The Tokyo Olympics is over, and the euphoria generated by India’s best haul of seven medals at the Games — a gold, two silver and four bronze — is beginning to fade away. Before the country’s largest-ever contingent of 127 athletes left for Tokyo, there was talk of a double-digit medal tally. That didn’t happen, and India’s performance placed it 48th among the 93 medal-winning nations. How could India have performed better?
Indian table tennis veteran Sharath Kamal, at 39, made his fourth Olympics and feels better infrastructure is the key to improving India’s medal tally. “When you look at table tennis at the grassroots level, every school, office, or college has a table tennis table. As a kid, you would have tried your hand at table tennis. Infrastructure is a major contributor to the success of strong sporting nations,” Sharath said during a panel discussion - Bridging The Olympic/Paralympic Gap at Sportstar’s South Sports Conclave in Chennai on Tuesday.
“When I was young and went into international tournaments, we lost half of the matches when we saw the stadiums. Mentally, you are like ‘What am I going to do here?’. You are always playing in small halls and academies with three tables, a low ceiling, and a very congested place. Mentally, to get to the international level, the most important factor is infrastructure. If kids have the access to come to a stadium and play in international conditions, then your ability to find talent and nurture it becomes the secondary problem.”
Sharath’s compatriot G. Sathiyan feels India needs to ensure a steady flow of players for an Olympic medal haul in table tennis. “India is seen as a threat to most of the top countries. Once we were in the Chinese national training hall, and there was a poster put up during the Olympic Games that said, ‘Biggest threat to China’ and there was my face and Sharath’s face right on the wall of the training center,” Sathiyan said with a smile.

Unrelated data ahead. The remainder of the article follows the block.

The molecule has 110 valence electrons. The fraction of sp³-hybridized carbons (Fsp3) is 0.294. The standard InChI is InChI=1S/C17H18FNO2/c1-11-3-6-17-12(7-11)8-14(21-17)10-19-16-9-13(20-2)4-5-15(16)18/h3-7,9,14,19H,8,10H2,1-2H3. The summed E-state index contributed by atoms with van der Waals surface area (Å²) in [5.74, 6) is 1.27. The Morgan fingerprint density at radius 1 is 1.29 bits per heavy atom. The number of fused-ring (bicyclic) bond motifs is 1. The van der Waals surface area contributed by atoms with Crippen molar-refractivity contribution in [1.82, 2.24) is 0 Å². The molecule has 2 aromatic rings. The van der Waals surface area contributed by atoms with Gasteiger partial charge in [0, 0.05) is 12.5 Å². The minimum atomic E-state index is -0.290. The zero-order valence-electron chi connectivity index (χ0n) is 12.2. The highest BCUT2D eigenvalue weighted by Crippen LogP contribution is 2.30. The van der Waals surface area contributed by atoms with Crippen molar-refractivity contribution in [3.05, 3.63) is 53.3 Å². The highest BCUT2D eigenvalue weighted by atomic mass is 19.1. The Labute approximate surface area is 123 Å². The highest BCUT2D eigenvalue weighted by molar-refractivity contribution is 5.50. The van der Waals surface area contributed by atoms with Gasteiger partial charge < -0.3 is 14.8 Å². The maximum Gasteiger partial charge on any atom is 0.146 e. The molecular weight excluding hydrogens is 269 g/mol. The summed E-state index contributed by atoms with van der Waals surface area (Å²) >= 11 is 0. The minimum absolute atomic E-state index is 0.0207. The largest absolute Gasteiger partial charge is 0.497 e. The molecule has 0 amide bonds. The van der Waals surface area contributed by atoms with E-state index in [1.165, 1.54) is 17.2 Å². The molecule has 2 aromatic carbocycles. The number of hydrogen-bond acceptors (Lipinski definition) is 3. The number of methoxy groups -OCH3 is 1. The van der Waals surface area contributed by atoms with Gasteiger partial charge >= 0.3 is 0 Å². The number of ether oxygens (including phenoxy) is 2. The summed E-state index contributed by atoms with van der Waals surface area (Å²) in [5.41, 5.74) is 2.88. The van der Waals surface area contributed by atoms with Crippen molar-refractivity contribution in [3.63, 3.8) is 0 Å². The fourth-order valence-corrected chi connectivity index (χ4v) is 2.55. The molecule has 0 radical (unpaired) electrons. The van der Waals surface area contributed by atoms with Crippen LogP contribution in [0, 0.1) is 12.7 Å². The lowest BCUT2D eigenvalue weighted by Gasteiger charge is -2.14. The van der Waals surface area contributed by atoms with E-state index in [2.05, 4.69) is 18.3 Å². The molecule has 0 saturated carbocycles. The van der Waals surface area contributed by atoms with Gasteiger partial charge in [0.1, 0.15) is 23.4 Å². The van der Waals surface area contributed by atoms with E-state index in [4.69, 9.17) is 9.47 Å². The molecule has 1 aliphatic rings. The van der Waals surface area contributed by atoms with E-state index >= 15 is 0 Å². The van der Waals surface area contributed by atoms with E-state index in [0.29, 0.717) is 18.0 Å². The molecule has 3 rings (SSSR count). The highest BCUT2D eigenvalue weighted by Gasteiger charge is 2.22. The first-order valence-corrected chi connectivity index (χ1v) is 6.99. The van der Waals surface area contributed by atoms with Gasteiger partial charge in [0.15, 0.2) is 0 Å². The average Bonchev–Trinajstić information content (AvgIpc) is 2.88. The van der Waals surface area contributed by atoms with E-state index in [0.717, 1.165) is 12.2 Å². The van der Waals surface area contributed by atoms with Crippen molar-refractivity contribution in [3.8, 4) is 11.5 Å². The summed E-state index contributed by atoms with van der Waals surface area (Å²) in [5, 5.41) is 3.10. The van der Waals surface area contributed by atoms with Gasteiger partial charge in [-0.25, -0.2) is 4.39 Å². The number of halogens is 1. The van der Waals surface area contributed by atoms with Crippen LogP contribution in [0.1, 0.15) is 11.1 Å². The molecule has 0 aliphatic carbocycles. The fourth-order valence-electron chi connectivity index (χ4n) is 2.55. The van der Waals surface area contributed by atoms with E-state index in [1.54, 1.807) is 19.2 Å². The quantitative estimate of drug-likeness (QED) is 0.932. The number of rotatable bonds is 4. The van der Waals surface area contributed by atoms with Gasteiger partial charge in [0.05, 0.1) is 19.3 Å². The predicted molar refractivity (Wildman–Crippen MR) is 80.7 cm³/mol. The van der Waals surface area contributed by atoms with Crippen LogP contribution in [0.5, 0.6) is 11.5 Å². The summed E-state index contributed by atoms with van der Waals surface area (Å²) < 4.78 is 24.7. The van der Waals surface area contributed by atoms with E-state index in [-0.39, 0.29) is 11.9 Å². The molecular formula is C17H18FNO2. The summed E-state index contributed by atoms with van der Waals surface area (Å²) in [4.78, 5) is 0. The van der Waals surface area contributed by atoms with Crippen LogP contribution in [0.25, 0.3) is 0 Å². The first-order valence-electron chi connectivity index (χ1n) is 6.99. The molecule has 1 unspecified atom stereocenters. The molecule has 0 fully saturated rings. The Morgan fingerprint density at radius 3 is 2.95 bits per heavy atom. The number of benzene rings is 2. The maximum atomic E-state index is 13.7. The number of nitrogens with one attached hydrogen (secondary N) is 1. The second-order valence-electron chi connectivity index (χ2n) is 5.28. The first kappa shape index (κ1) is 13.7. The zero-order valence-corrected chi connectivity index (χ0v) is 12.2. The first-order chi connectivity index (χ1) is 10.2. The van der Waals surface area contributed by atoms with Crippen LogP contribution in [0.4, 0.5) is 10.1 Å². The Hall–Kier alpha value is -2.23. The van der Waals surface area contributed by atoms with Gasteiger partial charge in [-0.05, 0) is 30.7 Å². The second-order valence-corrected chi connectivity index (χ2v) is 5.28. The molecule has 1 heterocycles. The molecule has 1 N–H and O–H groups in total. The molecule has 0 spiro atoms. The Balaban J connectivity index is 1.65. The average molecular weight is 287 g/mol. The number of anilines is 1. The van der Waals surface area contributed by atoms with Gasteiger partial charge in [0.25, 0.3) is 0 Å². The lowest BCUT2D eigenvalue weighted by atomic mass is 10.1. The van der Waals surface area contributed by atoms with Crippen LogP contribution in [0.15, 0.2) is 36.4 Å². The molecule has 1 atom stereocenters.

“We are at the top. For an Olympic medal journey, we need a lot of players coming as a bunch. That is very critical to get the cycle going. We have now upgraded ourselves in the Asian Games, which is like a mini Olympics. In 2024 Paris, we have a huge chance in the men’s team. We are one of the best teams. On a given day, we could beat one of the best teams in the world. Manika and I have a great chance in mixed doubles. We are world number six now. It is not only about the medal but more about starting to compete with the best players. I am sure 2024 will be the year when table tennis makes history.”
Indian tennis star Ramesh Krishnan is of the opinion that better accessibility is the key to augmenting India’s performance in tennis. “The center of tennis has gravitated to Europe, so Europeans have a very big advantage. The Australians and Americans are struggling, and so Indians are also struggling.
“Even within India, if you want to go to Delhi or Mumbai, it is a long distance, it is almost a continent by itself. For a kid to come through, the travel and the competition are not very accessible.”
Meanwhile, India created history in the Tokyo Paralympics 2021 by winning 19 medals (5 gold, 8 silver, 6 bronze) en-route smashing records. Going into the Tokyo 2020 Paralympic Games, India had won 12 medals (four gold medals) in the history of the Paralympics.
Mariyappan Thangavelu, who had won gold in the T63 high jump in the 2016 Paralympic Games, won silver at Tokyo. Thangavelu reckons a better support staff will help para-athletes win more medals at the quadrennial Games. “We need good coaches, physios and nutritionists. Planning out a daily training regimen [is the key],” Thangavelu said. “If they get the right attention and care, they can definitely win more gold medals. If you look at para-athletics, we are training 5-10 days before the competition. They need to start with a goal in mind one or two years prior.”
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